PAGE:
I’ve never linked my sign name before, but I thought it would be instructive for you and bi to read the oildrum blog a bit. You think that’s my blog?? Bwa ha ha ha ha!

    Go back to posting about how an upturn in the RE market is right around the corner because of all of the “pent up demand” that exists due to “four people” you know who want to buy. And feel free to make bigoted remarks about anyone who disagrees with you.

  148. njpatient says:

    “I ignore people who state that the only way to get there is Ivy League undergrad or top-whatever MBA or CFA.”

    pre – I don’t think anyone here would disagree with that sentiment. There’s no substitute for working your ass off, and plenty of geniuses I’ve met have flamed out in no time flat.
    I think the point chifi and others were trying to make is that it is misleading to say that a CFA is the road to riches while making comparisons to an MBA (and by the way, I have neither, so I don’t have a dog in the fight).
    A top 10 MBA isn’t easy to get. The CFA isn’t easy to pass. Neither, standing alone, will make you rich. Both are damn useful, and absent the proverbial rich uncle, hard work is as important as either.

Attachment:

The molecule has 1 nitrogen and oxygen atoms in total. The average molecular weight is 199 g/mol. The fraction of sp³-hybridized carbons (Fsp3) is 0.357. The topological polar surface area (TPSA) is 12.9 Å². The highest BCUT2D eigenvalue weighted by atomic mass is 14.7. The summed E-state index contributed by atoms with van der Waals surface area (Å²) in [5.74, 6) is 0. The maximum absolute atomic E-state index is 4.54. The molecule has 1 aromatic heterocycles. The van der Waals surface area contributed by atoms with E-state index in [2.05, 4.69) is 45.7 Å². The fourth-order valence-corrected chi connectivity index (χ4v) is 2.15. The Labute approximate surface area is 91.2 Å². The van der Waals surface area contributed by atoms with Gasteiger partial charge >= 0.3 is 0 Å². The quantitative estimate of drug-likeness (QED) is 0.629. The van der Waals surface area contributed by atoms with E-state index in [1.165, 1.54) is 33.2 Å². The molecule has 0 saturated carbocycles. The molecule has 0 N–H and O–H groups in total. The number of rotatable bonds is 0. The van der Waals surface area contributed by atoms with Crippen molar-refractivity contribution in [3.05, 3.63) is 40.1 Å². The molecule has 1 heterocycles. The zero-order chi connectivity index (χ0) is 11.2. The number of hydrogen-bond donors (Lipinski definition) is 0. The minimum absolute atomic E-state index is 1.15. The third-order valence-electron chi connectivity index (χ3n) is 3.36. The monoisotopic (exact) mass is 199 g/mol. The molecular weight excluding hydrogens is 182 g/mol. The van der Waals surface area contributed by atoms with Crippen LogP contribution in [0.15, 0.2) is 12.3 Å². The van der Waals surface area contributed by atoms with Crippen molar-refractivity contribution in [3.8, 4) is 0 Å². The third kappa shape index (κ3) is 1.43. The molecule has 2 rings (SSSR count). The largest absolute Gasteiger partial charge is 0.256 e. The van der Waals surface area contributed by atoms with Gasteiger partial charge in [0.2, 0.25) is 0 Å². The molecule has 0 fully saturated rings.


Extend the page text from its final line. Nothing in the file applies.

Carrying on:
149. Clotpoll says:

    VMC (145)-

    “It would help to be in a hot area, and distressed investing is going to be huge – give it 6 months or so. Economic conditions dictate that this will happen. There will be so many work-out types of situations that loads of interested parties will be clammoring to hire people.”

    I don’t think it’s gonna take 6 months…

  150. njpatient says:

    #138 bi
    anecdotally, that’s what I’ve been observing as well
    off to the shower.

  151. njpatient says:

    “I would guess this late in the year that they would give you your 2007 bonus plus the usual 2-3 weeks a year.”

    I’d be very surprised if they gave them the 2007 bonus. Pro rata conceivably, but I’d be surprised indeed.

  152. RentinginNJ says:

    Subprime reminds me of enron

    Lendron

  153. anon says:

    The Latte Era Grinds Down
    Average Americans were living like the Riches, thanks to easy credit and the real-estate bubble. Now they’re trading down instead of trading up.

    http://www.newsweek.com/id/43345

  154. Imus says:

    #149: Wow, you are all over the place. I sort of feel sorry for you. But hey, I am all for free speech and voicing your opinion. So have fun. No harm intended. (And I look forward to you quoting my response, and reeling off more insults).

    p.s. I tipped the board off about those MS cuts a couple weeks ago. Those will not be the only ones…

  155. John says: